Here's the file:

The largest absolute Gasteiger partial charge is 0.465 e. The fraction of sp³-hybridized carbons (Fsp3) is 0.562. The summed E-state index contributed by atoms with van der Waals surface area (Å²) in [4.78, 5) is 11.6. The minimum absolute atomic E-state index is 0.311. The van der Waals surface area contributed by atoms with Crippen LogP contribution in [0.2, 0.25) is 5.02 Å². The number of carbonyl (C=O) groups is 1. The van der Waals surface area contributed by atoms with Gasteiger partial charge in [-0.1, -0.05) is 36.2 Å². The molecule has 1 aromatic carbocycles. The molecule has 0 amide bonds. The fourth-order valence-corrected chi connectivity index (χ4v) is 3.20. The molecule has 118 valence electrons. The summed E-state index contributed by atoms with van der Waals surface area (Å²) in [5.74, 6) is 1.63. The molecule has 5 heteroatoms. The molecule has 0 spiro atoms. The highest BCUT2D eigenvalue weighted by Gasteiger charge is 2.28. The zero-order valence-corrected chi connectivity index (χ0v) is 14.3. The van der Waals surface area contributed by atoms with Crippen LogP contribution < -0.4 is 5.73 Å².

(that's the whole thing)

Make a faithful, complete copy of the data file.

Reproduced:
The largest absolute Gasteiger partial charge is 0.465 e. The fraction of sp³-hybridized carbons (Fsp3) is 0.562. The summed E-state index contributed by atoms with van der Waals surface area (Å²) in [4.78, 5) is 11.6. The minimum absolute atomic E-state index is 0.311. The van der Waals surface area contributed by atoms with Crippen LogP contribution in [0.2, 0.25) is 5.02 Å². The number of carbonyl (C=O) groups is 1. The van der Waals surface area contributed by atoms with Gasteiger partial charge in [-0.1, -0.05) is 36.2 Å². The molecule has 1 aromatic carbocycles. The molecule has 0 amide bonds. The fourth-order valence-corrected chi connectivity index (χ4v) is 3.20. The molecule has 118 valence electrons. The summed E-state index contributed by atoms with van der Waals surface area (Å²) in [5.74, 6) is 1.63. The molecule has 5 heteroatoms. The molecule has 0 spiro atoms. The highest BCUT2D eigenvalue weighted by Gasteiger charge is 2.28. The zero-order valence-corrected chi connectivity index (χ0v) is 14.3. The van der Waals surface area contributed by atoms with Crippen LogP contribution < -0.4 is 5.73 Å².